Unless you are hosting massive halloween parties every year, there is really not much planning to have to get done for October. However, right around the corner is Thanksgiving. Meal prep, family phone calls, spare room refreshening and general house tidying comes alive. My birthday also happens to be at the end of November so I am usually planning a getaway for us. Sure enough, right after Thanksgiving, Christmas celebrations are in full swing and depending on where you live in the world, the weather starts making itself very known. When we lived in Alaska, one of my favorite moments was the rush to ensure we had enough provisions to get a good chunk of the winter out of the way without having to leave the house too often. No one really wants to make a run to the store for bulky items at -35F. Porches were swept, cobwebs  removed, garage cleaned-out and a small stockpile of dry goods would magically appear in the house.

With all this going on, I really am not thinking about the planning that is going to happen for the following year.  I don't want to think about the future right now; I want to enjoy the now. These 3 months are the most magical months for me and I allow myself to mentally and physically enjoy the final months of the year by using the first 2 weeks of October as "Turn Down" weeks. October 15th is my deadline to order planner inserts for the next year. This way, I am not caught in any of the Halloween, Thanksgiving, Christmas or New Year's rushes and my inserts arrive with plenty of time for me to work out any new tweaks to my system.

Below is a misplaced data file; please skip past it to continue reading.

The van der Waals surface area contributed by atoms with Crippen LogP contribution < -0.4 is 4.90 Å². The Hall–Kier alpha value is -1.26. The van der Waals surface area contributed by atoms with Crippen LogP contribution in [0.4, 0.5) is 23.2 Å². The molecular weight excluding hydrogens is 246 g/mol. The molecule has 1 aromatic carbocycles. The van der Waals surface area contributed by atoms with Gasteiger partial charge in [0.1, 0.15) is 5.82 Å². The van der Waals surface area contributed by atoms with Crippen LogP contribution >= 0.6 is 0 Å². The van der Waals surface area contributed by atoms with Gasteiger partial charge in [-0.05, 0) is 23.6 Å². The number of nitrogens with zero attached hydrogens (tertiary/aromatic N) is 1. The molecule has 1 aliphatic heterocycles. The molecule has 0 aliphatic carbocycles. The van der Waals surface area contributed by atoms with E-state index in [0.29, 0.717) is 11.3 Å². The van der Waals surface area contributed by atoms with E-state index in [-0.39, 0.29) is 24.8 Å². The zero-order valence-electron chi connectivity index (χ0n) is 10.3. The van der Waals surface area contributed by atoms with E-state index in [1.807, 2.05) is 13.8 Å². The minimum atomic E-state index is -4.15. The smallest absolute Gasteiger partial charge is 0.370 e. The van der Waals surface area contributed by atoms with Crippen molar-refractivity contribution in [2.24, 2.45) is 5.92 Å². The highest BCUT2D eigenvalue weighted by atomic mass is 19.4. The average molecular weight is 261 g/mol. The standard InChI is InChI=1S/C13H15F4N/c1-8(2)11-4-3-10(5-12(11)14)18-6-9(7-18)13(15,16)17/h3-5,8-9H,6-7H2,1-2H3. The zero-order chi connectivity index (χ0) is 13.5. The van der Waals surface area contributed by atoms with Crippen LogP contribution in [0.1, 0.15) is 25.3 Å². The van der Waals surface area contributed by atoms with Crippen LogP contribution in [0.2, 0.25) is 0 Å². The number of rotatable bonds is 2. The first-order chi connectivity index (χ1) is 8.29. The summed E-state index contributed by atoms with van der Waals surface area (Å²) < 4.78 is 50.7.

Ordering inserts in October also gives me time to start filling in what I will be doing the following year. Now, I may not know where I will be but, I can certainly start defining what my goals I want to incorporate into my life and how I want the year to play out. Having my inserts early, allows me the time and space within the spare moments stolen during the quiet months to get my thinking done. I make time to be alone and I make time to ensure my Master Task List from the previous year has been reviewed and unfinished items moved into the new year's list.


Once the New Year is come and gone, I am normally eyeballs deep in getting resumes out and giving talks on streamlining. I don't want to have to start thinking about what my goals are in the first month of the year. I have been thinking for three months and am activating all the processes I have planned out. I admit, January carries with it a sense of heaviness. There are 12 long months ahead of work and plans and all sort of things that need sorting out. There is also a sense of freshness and newness and the chance to make everything new with what didn't work in the year before. I make a point to steal quiet moments in January, as much as I can. These moments usually involve my planner and I would not want to be in the second week of January hoping my inserts would arrive already!